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Will the Judicial Commission be the answer to Imran Khan’s prayers?

With the formation of a Judicial Commission (JC), the ball is now in the Supreme Court’s court. Pakistan Tehreek-e-Insaf (PTI) and Pakistan Muslim League-Nawaz (PML-N) had reached an agreement over PTI’s longstanding demand of establishing a JC to probe into rigging allegations pertaining to general elections held in 2013. Although it may seem like a victory for PTI, it may turn out to be anything but that. The news of PML-N giving in and agreeing to form a commission as per PTI’s demands implies that the see-saw has tilted Imran Khan’s way. But a thorough perusal of the Memorandum of Understanding (MoU) signed between the parties, and the consequent General Elections 2013 Inquiry Commission ...

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Why LUMS is Pakistan’s leading university

Living abroad, I am extremely conscious about how fortunate I have been to have studied at a prestigious university like LUMS, which guarantees its students the freedom of expression and independence of thought. In fact, when my foreign friends ask me if moving to Germany was a cultural or academic shock, my answer has always been no. Because growing as an individual at an institution like LUMS taught me to foster the tenet of higher education, namely academic freedom; which is also something that is found in educational institutions abroad. However, it is unfortunate that this cherished academic freedom is now under ...

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Game of Thrones Season 6 comes to Pakistan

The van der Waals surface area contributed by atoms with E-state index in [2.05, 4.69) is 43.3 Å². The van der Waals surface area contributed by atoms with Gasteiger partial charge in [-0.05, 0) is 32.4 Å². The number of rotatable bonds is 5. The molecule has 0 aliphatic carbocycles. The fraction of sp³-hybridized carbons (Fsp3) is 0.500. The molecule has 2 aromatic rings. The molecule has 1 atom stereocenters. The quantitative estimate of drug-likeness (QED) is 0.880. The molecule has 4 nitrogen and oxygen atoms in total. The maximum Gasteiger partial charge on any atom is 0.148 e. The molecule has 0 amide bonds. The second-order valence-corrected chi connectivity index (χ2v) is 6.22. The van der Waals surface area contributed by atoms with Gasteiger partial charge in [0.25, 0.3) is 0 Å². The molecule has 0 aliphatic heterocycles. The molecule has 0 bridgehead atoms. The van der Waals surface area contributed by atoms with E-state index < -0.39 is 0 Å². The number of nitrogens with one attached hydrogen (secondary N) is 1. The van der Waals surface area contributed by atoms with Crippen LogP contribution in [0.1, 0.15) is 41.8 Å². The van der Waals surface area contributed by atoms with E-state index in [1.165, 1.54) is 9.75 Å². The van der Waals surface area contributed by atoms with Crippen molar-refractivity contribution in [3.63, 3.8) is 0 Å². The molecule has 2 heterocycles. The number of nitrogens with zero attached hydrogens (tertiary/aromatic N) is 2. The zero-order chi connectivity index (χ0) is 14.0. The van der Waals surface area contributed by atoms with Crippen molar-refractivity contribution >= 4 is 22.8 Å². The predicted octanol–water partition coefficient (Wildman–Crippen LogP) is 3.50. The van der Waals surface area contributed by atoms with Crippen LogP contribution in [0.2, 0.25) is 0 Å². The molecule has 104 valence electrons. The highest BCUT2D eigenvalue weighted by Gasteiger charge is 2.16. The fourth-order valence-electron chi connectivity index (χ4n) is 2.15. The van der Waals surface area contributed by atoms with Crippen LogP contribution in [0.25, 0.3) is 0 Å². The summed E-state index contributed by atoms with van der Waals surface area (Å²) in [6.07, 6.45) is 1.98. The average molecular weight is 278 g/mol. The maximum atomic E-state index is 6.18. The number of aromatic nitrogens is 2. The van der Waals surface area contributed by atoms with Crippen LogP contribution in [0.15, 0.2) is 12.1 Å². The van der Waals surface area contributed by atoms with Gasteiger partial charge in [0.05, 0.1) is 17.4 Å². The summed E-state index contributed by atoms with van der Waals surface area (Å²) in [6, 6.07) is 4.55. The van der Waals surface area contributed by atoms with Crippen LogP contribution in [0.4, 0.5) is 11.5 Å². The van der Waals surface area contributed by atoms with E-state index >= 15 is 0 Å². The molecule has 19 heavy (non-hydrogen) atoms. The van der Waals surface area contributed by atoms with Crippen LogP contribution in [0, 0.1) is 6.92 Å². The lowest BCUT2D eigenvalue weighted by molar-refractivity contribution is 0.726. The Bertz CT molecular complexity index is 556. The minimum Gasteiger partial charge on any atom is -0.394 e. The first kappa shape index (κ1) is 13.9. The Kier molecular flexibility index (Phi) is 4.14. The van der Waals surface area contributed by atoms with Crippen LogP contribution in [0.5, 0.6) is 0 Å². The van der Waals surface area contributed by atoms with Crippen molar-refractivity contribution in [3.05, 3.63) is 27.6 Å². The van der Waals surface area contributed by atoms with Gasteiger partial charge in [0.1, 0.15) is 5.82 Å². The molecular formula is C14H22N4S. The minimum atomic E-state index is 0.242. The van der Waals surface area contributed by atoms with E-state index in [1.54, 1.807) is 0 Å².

There are rumours flying around of production beginning on an Indian version of Game of Thrones (GoT). We let India sneak ahead in the nuclear arms race but we seem to be far ahead of them in the television dramas race. However, this could be a game-changer – to ensure we maintain our advantage we must make our own version of GoT before India! To make the job easier for all prospective producers, I have taken the liberty of casting the Pakistani Game of Thrones. 1. Mahira Khan as Daenerys Targaryen Our latest export to Bollywood is really the only option to play ...

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From Imran Khan to Steve Waugh, cricket’s five best captains remembered

Michael Clarke made it to the list of illustrious players who captained their team to a World Cup triumph. There is no denying that captains in cricket are very significant, because they make all the strategies and they have to manoeuvre their men like pieces on a chessboard. Nevertheless, captains have been very influential in winning World Cup tournaments for their sides. Let’s look at the five best captains in cricket history who have helped their national teams win the grand trophy. These captains are determined on the basis of their leadership ability, the resources they possessed, and the legacy they left ...

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Pakistan’s start-up ecosystem has much to offer but perceived violence holds it back

It was about four am when my colleagues and I touched down at Allama Iqbal International Airport, Lahore. Worn out and dazed from close to 24 hours on the road, we were overwhelmed by the sheer number of locals, a tiny fraction of Pakistan’s 182 million-strong population, at the airport. I experienced my first Pakistani “entrepreneur” while walking out of the restroom. An old man guarding the entrance offered me a wad of tissues to dry my hands, and then rubbed his thumb and index fingers together after I accepted it – the international sign for “show me the money.” I ...